Sunday, 25 July 2021
The vacancy Claire Anderson/Unsplash

The vacancy

It’s rare that I write about politics on this site—quite rare. But last week, it seemed like the right time to mention the upcoming election and answer “pro-life” political pundits who sit in their ivory towers and pontificate, “I’m pro-life, but (I’m voting for the abortion lobby’s candidate).”

I’m not a big fan of those who—because of their dislike of President Trump—are willing to either sit out this election or vote for a candidate who advocates for federal funding of abortion at any stage of pregnancy, for any reason. 

The column focused on one Supreme Court justice—President Trump’s first appointment to the court, Neil Gorsuch—and how his one vote in NIFLA v Becerra protected pregnancy help centers across this country.

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On the Supreme Court, one vote matters. Without Gorsuch’s vote in the 5-4 decision, hundreds of pregnancy help centers across the United States would be at risk today.

I didn’t intend for the column, which appeared on Thursday, to be prescient or prophetic. But on Friday, Justice Ruth Bader Ginsburg—a reliable vote for those who advocate for abortion—passed away. 

For the record, I’m in no way thankful that Justice Ginsburg is no longer with us. I respected her dogged determination to beat cancer. She persevered through many trials. She was also a close friend of the late Justice Antonin Scalia, the conservative stalwart Justice Gorsuch replaced on the bench. This tells me she could be friends with “the other side,” which is always a plus in my book.

But I won’t overlook her judicial views, either. She fought for abortion without exception, even when it meant suppressing free speech of pregnancy help centers with her vote in the NIFLA case. 

Justice Ginsburg’s voting record, however, is no longer the issue. Her replacement is. The battle lines are drawn. If we think the abortion lobby will go “easier” on this coming nominee than they did Justice Kavanaugh, we would be wrong. 

Should a challenge of Roe reach the Court, one might surmise that Justices Alito and Thomas would be the most likely votes to overturn. Who would be the other three to claim a 5-4 majority and strike down Roe? In order of “most likely to overturn,” a guess might be Gorsuch as possible, Kavanaugh as a “maybe” and Roberts—who upheld President Obama’s “Obamacare” initiative—as least likely.

At best then, we have a 4-4 tie with the next justice providing a swing vote.

Will the next Supreme Court justice tip the scales in favor of life? I have no idea. 

My hope is to see a strict constitutionalist appointed and confirmed, certainly. Because honest scholars on both sides of the debate admit Roe has no true constitutional basis, a justice focusing on what the Constitution actually says would, in good conscience, vote to overturn. Decisions on this issue would then be left to the states.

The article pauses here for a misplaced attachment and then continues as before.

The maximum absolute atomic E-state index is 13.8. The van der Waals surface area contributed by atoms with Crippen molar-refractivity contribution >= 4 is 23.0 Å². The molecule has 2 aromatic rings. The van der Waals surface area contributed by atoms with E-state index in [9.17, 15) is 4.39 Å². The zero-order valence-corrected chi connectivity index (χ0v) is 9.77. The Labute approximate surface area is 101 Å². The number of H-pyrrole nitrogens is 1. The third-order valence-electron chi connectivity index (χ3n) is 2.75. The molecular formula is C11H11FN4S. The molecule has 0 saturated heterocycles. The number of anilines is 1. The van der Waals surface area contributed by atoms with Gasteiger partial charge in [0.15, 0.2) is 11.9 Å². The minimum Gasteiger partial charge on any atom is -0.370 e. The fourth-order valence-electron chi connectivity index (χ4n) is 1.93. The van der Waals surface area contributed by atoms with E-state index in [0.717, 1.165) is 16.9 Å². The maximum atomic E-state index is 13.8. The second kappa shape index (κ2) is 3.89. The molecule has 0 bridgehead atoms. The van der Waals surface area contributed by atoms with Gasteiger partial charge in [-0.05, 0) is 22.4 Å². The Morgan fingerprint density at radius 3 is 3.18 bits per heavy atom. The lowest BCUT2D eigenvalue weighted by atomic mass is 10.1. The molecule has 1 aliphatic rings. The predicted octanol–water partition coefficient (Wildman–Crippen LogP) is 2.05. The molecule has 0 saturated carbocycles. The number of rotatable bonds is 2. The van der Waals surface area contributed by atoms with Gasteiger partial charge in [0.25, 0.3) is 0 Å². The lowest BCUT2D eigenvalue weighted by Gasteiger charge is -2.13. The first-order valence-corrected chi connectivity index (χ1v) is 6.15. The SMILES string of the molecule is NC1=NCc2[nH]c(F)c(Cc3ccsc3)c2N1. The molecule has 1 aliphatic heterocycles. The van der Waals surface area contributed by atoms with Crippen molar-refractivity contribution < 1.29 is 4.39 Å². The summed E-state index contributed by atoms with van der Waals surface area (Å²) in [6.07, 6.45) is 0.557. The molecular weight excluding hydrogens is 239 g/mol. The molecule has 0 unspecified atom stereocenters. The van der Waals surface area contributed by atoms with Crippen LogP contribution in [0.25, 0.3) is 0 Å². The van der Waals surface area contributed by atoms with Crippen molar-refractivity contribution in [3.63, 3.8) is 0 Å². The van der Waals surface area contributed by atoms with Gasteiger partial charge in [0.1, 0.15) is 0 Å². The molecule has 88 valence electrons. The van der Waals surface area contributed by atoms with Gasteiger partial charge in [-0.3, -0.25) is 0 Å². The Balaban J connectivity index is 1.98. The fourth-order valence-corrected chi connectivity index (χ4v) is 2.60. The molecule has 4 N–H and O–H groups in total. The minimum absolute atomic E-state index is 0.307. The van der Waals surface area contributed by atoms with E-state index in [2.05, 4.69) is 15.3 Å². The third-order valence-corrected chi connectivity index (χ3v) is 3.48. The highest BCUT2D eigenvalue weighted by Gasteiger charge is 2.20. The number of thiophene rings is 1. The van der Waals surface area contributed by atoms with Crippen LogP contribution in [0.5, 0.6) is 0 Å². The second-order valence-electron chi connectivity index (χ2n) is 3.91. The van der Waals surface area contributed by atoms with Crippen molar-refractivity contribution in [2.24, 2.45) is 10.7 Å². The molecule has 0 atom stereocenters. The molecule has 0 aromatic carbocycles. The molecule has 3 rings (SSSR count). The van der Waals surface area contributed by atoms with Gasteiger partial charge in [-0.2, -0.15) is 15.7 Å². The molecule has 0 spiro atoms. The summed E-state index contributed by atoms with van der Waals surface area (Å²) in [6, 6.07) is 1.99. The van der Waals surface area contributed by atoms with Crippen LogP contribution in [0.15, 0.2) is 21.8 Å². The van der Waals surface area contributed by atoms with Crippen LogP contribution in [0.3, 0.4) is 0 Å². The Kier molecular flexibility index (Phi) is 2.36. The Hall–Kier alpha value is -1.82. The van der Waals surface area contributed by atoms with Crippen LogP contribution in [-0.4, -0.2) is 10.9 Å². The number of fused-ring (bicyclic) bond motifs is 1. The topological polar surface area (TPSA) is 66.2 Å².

But regardless of what happens with the 1973 decision to legalize abortion in all 50 states, pregnancy help organizations need a justice who believes we have the right to speak freely without states forcing us to refer clients to abortion centers. 

Tweet This: Pregnancy help orgs need a justice who believes we have the right to speak freely w/out forcing us to refer clients to abortion centers

In NIFLA, four justices—all appointed by Democrat presidents—voted to deny us this simple right, a right guaranteed by our Constitution.

Yes, this next justice is important to all of us who love those who come in our door enough to offer them life-affirming opportunities.

And yet . . .

However, with all the political wrangling, the “hot takes” by pundits and the hours of analysis on this next appointment, another thought breaks through all the rhetoric and pierces me: Tomorrow, women from all walks of life will enter pregnancy help centers, clinics and maternity home. 

I doubt one of these women will be thinking about the next appointment to the Supreme Court. I doubt any will be considering whether a justice is a “strict constructionist” or views the Constitution as a “living document” needing judicial revision.

While the political world impacts our mission—my column of last week reflects this—it does not, in any way, change our mission or our focus.

Our focus was, is, and always will be, toward those who need us. 

Honestly, this separates us from those who oppose our work. For them, every Supreme Court appointment and every election is an event worth protesting, even rioting. They spend millions of dollars on TV and online ads full of false (and dire) predictions and character assassination. 

Our approach? Listen to those who need us. Help them. Love them. Provide for their needs. Honestly, while we need to be involved in the public square, our primary calling is always people. That’s a good thing.

My predictions on this Supreme Court vacancy and the coming election? I have some thoughts, but no solid answers.

But, when the dust on all of this settles—and eventually, it will—I can be sure of one thing. All of us, with steeled determination, will get up and go to where hurting people need us. We will roll up our sleeves and serve each of them with our whole hearts. We will do so regardless of who is in the White House, and regardless of who sits on the Court. This I know. And this will not change. 

Thank God for that.

Kirk Walden

Kirk Walden is a senior writer with Pregnancy Help News, an Advancement Specialist with Heartbeat International and author of The Wall. For banquet speaking engagements, contact Gloria Leyda at Ambassador Speakers Bureau. His new Faith Revolution Podcast is online at

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